India pacer Mohammed Shami rues not bowling enough vs South Africa in 2nd innings
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India pacer Mohammed Shami rues not bowling enough vs South Africa in 2nd innings

Indian cricket team captain Virat Kohli pulled Mohammed Shami out from the attack when the pacer was troubling South Africa cricket team batsmen in the morning of Day 4 of the 2nd Test in Centurion. Meanwhile, Dean Elgar feels getting Kohli out cheaply was a massive moment for the hosts in the match

cricket Updated: Jan 17, 2018 09:21 IST
Somshuvra Laha
Somshuvra Laha
Hindustan Times, Centurion
South Africa vs India,SA vs IND,Mohammed Shami
Indian cricket team bowler Mohammed Shami (centre) celebrates the dismissal of South Africa cricket team’s Quinton de Kock (not pictured) during the fourth day of the second Test at Supersport cricket ground in Centurion on Tuesday. (AFP)

Mohammed Shami took three vital South Africa wickets in the morning session to justify his spearhead tag on a day India needed him to be at his best. Shami ended with 4/49, his second best bowling effort away from home. But there is an unmistakable feeling that instead of going in for the kill with their most successful bowler, India suddenly took their foot off the pedal and started playing the waiting game. (SA vs IND, 2nd Test, Day 4 highlights)

Shami got the dangerous AB de Villiers with a peach of a delivery that reared form the good length area. The industrious Dean Elgar was finally undone by a short delivery from round the wicket. Quinton de Kock too was dismissed quickly but not without edges flying through the slip region in the three previous deliveries. (SA vs IND, 2nd Test, scorecard)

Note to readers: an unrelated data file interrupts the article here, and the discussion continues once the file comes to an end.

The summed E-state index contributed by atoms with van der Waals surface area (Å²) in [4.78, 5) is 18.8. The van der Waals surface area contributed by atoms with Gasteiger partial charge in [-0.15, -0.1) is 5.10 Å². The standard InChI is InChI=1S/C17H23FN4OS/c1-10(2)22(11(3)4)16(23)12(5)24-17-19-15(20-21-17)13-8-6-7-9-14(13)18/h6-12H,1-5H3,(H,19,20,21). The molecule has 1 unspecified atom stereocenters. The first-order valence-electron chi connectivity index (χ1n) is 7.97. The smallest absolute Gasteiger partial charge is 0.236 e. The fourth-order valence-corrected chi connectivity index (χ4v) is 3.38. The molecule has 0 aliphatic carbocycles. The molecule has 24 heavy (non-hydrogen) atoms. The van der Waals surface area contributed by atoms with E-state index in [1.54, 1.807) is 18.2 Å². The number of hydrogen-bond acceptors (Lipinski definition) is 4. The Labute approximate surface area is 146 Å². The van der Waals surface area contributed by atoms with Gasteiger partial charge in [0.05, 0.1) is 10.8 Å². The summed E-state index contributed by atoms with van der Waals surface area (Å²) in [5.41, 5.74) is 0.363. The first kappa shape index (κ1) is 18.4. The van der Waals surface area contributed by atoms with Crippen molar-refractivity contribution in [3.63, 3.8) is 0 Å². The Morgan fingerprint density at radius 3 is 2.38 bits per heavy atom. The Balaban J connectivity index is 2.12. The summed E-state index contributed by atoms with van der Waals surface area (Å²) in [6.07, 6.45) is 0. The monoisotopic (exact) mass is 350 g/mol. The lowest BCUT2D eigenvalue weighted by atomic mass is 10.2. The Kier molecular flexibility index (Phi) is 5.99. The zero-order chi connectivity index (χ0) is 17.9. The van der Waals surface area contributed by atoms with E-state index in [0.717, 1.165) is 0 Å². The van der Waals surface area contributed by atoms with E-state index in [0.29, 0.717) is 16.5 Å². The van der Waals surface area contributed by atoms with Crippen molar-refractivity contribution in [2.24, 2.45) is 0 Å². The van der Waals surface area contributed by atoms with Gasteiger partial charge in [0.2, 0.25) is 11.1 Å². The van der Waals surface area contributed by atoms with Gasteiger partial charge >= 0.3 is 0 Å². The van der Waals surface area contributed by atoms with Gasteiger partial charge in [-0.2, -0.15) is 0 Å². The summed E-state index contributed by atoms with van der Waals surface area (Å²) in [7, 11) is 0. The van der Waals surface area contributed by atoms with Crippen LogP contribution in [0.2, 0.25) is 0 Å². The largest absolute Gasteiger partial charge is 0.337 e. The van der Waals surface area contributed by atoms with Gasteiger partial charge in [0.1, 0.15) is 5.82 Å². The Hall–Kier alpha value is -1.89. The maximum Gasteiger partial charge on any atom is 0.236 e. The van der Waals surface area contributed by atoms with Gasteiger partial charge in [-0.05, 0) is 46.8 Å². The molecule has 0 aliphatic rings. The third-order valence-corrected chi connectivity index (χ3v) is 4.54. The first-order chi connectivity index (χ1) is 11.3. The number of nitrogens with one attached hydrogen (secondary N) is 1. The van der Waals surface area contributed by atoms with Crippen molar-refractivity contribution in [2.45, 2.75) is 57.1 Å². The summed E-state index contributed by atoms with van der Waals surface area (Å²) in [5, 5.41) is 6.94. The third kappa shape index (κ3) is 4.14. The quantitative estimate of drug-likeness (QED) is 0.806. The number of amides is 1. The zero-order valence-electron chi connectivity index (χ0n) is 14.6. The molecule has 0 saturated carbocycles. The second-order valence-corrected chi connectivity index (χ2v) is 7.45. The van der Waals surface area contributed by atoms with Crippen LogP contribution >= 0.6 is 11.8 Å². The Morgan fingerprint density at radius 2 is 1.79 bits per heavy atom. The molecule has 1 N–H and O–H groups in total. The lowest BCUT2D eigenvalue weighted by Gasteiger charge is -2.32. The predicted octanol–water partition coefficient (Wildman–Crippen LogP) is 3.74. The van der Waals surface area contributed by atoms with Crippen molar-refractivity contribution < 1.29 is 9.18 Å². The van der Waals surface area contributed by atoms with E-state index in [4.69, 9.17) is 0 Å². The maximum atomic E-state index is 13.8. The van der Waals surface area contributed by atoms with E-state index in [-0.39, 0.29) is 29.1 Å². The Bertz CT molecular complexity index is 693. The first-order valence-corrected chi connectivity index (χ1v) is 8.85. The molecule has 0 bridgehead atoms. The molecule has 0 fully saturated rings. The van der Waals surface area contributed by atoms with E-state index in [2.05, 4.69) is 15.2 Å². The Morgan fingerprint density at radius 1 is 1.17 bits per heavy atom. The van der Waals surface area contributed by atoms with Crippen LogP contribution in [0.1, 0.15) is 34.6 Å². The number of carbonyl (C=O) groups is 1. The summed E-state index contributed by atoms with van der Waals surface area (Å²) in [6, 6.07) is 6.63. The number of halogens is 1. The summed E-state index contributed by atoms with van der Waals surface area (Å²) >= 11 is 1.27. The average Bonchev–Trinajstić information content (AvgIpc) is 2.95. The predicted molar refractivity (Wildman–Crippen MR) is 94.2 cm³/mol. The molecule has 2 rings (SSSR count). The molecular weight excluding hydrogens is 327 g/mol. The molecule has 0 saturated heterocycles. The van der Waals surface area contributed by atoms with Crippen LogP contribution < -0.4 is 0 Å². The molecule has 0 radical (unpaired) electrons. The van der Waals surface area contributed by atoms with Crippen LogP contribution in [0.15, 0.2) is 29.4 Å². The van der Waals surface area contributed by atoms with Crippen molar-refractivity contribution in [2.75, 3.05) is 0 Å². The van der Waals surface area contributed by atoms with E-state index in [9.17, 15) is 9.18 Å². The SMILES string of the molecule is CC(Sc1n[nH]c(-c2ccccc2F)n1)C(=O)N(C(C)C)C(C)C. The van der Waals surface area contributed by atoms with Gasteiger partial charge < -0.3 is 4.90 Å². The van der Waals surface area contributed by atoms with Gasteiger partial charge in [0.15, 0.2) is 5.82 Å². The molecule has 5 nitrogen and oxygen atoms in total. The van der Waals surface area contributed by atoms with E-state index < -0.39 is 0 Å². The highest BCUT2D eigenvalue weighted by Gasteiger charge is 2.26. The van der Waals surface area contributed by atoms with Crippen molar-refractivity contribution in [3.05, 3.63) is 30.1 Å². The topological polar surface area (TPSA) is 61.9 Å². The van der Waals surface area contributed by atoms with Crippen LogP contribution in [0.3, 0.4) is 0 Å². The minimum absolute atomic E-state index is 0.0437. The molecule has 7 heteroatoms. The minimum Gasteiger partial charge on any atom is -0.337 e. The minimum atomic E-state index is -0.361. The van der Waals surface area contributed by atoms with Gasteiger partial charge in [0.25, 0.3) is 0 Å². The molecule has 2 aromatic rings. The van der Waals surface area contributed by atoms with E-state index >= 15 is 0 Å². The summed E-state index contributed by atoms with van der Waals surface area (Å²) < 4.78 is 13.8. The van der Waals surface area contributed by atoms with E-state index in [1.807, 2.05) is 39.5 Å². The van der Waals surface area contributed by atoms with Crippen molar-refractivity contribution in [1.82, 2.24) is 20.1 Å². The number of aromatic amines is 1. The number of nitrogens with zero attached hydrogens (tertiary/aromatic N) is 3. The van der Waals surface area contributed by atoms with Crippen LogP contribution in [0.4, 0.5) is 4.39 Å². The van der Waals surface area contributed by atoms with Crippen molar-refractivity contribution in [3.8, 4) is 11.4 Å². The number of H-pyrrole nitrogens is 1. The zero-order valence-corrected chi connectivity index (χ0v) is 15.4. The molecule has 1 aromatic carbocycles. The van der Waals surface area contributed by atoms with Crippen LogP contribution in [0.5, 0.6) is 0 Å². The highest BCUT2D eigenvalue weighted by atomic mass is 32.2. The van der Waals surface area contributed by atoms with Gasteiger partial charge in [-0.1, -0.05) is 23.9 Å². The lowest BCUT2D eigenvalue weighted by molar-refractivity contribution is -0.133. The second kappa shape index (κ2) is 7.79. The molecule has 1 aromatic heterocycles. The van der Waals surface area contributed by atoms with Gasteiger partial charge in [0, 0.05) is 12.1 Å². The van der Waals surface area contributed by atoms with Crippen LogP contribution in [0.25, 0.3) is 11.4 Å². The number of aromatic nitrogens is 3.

Shami was on a roll by then, hitting the good length and getting some shape on almost every delivery. But two overs after reducing South Africa to 163/5, he was inexplicably pulled out and not given a bowl for the next 29 overs. Identifying the phase when a bowler wants to bowl more is crucial to changing the course of a Test. Faf du Plessis recognised the same zeal in Vernon Philander and South won the Cape Town Test as a result. Shami indicated he wanted the same.

“There are some stages in front of you that you want to bowl more but the captain thinks that we should get them out quickly. So you cannot mind that but yes sometimes you do feel inside that maybe I could have got five wickets. But if you see from the team’s point of view, you will not feel like this,” said Shami after the day’s play.

“It depends on the captain when he wants to bowl you or any other bowler. It also depends on the conditions I suppose. Maybe I bowled before lunch so I couldn’t bowl immediately. So the captain might be thinking that we should bowl in rotation,” said Shami, adding that he wasn’t injured or tired when he was pulled out of the attack.

Adding 95 runs after Shami’s strikes may have strengthened South Africa’s cause but they know getting Virat Kohli was the key to stay in front in this Test. “It’s massive for us and I think it’s massive for India, knowing he is not batting. He’s a very special batsman as we saw in the first innings and we knew it was a massive moment to get him out. But we all knew it was possible because he is human and he can also fail. I am sitting here with a smile on my face knowing there is one less very competitive, very talented guy that we don’t have to deal with,” said Elgar after the match.

The conditions were the same for both the teams but Elgar felt the height of the South Africa pacers may have been the difference. “We are quite fortunate. We’ve got three quite tall fast bowlers that bowl 140-plus. I think that is working in our favour on a wicket that is becoming quite up and down,” he said.

First Published: Jan 17, 2018 09:12 IST